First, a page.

After this, we headed out to a valley nearby called the sunset point. Basically you can see a long way out from the hilltop and there is a lot of bird life around. We basically sat there for a while and then got back to the guesthouse to pack and leave for Bangalore.
Ah, good fun.--
Don't try to stem the tide -- move the beach.
I am not the most organized traveller around, but this time it wasn't my fault that the plans were a mess. When shres and me planned out a trip to Calicut, it involved a day time drive through Wayanad and two extra days for the drives. But what came to be was a final and hasty booking on an AC bus from madiwala. We can take the rough with the smooth and we were prepared for a rough trip. We had got the seats 27 and 28, which are right above the rear tyres of the bus. If that wasn't enough someone else had already booked those seats from Kalasipalayam due to some mixup with the ticketing. We got the seats re-allocated to 21-22. But the guys who had got ours weren't really particular about sitting anywhere and we managed to hold on to the seats.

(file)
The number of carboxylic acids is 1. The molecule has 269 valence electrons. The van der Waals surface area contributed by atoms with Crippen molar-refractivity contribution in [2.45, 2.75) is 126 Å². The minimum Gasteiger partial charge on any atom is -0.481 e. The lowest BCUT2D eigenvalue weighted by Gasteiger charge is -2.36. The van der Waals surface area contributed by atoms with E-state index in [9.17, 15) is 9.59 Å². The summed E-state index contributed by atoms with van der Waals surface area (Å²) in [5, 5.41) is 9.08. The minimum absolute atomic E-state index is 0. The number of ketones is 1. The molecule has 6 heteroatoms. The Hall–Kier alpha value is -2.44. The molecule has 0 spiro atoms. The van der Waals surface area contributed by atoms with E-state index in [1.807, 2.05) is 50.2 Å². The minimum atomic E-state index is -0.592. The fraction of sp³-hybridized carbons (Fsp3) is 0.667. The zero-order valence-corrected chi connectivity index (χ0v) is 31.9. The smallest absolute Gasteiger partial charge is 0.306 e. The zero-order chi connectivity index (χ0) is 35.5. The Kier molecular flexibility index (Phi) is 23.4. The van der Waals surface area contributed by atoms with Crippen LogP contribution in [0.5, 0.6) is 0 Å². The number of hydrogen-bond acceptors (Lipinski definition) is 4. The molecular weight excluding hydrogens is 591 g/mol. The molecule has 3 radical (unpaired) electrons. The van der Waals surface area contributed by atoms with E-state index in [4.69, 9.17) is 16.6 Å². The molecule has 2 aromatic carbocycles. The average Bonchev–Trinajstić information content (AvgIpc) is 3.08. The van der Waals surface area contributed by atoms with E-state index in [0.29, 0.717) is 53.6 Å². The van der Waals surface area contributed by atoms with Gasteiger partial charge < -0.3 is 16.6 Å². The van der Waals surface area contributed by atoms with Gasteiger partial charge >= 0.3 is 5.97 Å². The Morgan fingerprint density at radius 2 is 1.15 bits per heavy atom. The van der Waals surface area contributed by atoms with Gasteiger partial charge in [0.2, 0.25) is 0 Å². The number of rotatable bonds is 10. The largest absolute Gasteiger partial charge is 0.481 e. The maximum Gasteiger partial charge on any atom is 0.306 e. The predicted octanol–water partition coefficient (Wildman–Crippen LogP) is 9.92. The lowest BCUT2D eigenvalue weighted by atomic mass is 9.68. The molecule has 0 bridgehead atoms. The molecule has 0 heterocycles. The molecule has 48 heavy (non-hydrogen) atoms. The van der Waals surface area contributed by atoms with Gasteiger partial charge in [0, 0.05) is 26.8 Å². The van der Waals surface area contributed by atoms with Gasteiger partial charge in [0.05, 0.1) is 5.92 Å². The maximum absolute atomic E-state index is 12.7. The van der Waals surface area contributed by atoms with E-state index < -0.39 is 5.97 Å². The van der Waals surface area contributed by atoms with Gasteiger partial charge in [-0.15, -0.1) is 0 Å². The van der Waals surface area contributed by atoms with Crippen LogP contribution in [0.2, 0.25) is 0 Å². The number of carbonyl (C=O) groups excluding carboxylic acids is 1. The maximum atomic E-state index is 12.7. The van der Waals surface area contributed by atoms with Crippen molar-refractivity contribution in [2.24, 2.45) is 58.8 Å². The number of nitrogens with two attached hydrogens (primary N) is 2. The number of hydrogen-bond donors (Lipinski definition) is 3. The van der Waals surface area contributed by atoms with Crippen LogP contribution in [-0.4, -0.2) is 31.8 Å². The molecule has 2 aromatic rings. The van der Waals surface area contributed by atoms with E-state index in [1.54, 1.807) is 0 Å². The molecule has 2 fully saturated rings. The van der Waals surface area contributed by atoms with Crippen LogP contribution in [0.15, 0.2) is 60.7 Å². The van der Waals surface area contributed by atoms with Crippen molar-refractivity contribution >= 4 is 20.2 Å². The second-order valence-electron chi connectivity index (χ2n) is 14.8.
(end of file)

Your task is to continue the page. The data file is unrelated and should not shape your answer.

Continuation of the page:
Shreyas slept on, while I was listening to Zeppelin and singing along. And at around 2 AM, the bus broke down. There was some problem with shifting gears and the guy managed to drag it to a nearby hotel. When I walked into the hotel, I was surprised to find someone sitting at the far end in a Yahoo! T-shirt. It turned out to be Jemshad, who was headed for Lakshadweep. We had tea and went our seperate ways, forever more.